I think some are being a little unfair likening "The Menagerie" to a clip show. Most clip shows show "best of" moments that have already aired. "The Menagerie" was the first and only way to watch "The Cage" on television for 20 years.
  8. Trek Survivor

    Trek Survivor Fleet Captain Fleet Captain

    Jan 12, 2009
    I agree, Old Mixer. "The Menagerie" wasn't, for a very long time, technically a "clip show" (in the way many American shows like Friends, Simpsons, Frasier etc seem to cobble them together). As you say, "The Cage" was not broadcast for a very long time. "The Menagerie", despite its faults, is much more than just a clip show.
  9. The Old Mixer

    The Old Mixer Goo goo goo joob Moderator

    Feb 4, 2002
    Sitting in a nutmeg garden waiting for the sun
    ^And it gave us "one beep means yes, two beeps means no"...what's not to love?
  10. Marsden

    Marsden Commodore Commodore

    Feb 23, 2013
    Will be Celebrating Spocktoberfest this year!
    I think that Cpt. Pike's drive for freedom in "The Cage" is not incompatable with going to Talos 4 in the end of "The Menagerie" because he's in an even worse "cage" now, his own body. So a healthy robust Pike wouldn't want to be trapped in illusion, but he is neither and his imprisonment even more oppressive. I understand his choice.

    But, this leads to another problem, why doesn't the Federation negotiate with the Talosians to open a hospice on their planet for similarly disabled citizens.
  11. Christopher

    Christopher Writer Admiral

    Mar 15, 2001
    Actually it was surprisingly common around that time, and "The Menagerie" was not the earliest example. The original 1964 Gilligan's Island pilot, which lacked Tina Louise, Russell Johnson, and Dawn Wells, was rejected, and only its first scene (with the replaced actors cut out, though a couple of shots of them lying unconscious on the boat's deck remain) was incorporated into the aired series premiere. But later that season, the Christmas episode incorporated much of the unused pilot material as flashbacks within a frame story where the castaways reflected on their first day on the island.

    Also in 1964, the pilot episode of The Man from U.N.C.L.E. had nearly half an hour of extra footage added to it for overseas release as the feature film To Trap a Spy. The added material was a subplot in which a sexy enemy agent first seduced and killed the UNCLE agent who warned the agency of the assassination featured in the pilot, then later intercepted Napoleon Solo and tried to seduce and kill him as well, with less success. Later on, in early 1965, they built the episode "The Four-Steps Affair" around that extra footage, substituting a different assassination plot that Solo's partner Illya Kuryakin worked to foil on his own while Solo was off with the seductress in the stock footage.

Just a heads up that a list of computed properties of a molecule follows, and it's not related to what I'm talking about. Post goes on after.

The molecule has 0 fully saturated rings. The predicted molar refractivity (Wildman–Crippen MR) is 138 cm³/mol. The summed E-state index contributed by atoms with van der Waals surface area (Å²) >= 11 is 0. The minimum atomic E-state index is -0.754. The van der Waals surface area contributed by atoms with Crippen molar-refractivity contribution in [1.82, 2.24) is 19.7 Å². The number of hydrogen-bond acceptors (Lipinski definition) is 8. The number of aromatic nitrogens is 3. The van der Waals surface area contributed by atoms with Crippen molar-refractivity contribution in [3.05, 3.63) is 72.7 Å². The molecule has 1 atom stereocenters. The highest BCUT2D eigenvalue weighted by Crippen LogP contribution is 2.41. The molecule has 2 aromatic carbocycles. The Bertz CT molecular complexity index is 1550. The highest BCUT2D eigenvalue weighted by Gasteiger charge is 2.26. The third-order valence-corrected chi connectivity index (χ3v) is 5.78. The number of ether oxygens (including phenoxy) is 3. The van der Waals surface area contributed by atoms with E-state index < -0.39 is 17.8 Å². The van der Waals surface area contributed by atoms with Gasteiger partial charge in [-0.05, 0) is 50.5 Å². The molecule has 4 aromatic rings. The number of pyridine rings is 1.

You could also make a case for Lost in Space. Its pilot lacked Dr. Smith and the Robot, so when those characters were added and the storyline changed, the original pilot footage ended up being distributed throughout episodes 1, 3, 4, and 5 of the series.

    More recently, in 1997, Sam Raimi and Robert Tapert produced a 2-hour pilot for Amazon High, in which a modern-day student (Selma Blair) was sent back in time to live among the Amazons of the Hercules/Xena universe. When the pilot failed, they incorporated portions of it into the Xena episode "Lifeblood," as visions of the past experienced by Xena and Gabrielle.

    Also, several scenes from the unaired pilot of Joss Whedon's Dollhouse were incorporated into two or three early episodes of the first season, not unlike the Lost in Space example only less extensively.

    So this has actually been a common practice for decades. Pilots cost money to make, and producers often try to find ways to make up for that cost by working the unaired pilot footage into later episodes. Heck, even the original 90-second demo for The Flintstones (initially titled The Flagstones) ended up getting incorporated into the first-produced (though third-aired) episode.
  12. Agonizer

    Agonizer Ensign Red Shirt

    Nov 8, 2011
    Game of Thrones used some of the footage from the original pilot in the first episode. The scene of the feast when Robert visits Winterfell was from the first pilot. They had to shoot a scene of Robb, Jon, and Theon shaving to explain why they had no facial hair in that scene when they did earlier in the episode.
  13. ToddKent

    ToddKent Captain Captain

    Mar 4, 2008
    Dallas, TX
    Last year it was announced that there would be an Office spin-off starring Dwight and his family working their farm. Then it wasn't picked up. One of the last episodes of this past season of the Office featured Dwight and his estranged siblings reuniting to take care of their farm. It took up most of the episode and I assume it was footage from the failed pilot. Does anyone know for sure?
  14. Harvey

    Harvey Admiral Admiral

    Oct 8, 2005
    Los Angeles, California
    The AV Club reported that the episode repurposed the unused pilot footage, yes.
  15. inflatabledalek

    inflatabledalek Fleet Captain Fleet Captain

    Jun 7, 2011
    A less extensive example, but there was a pre-Arturo death episode of Sliders that, for whatever reaon, got aired after JRD had left the show with a brief new opening (and possibly ending as well? I can't remember now) of the "Remember that time a while back..." variety.
  16. Christopher

    Christopher Writer Admiral

    Mar 15, 2001
    ^It was the episode "The Last of Eden," and as far as I can find out, there was only a new opening scene added to set up the "flashback."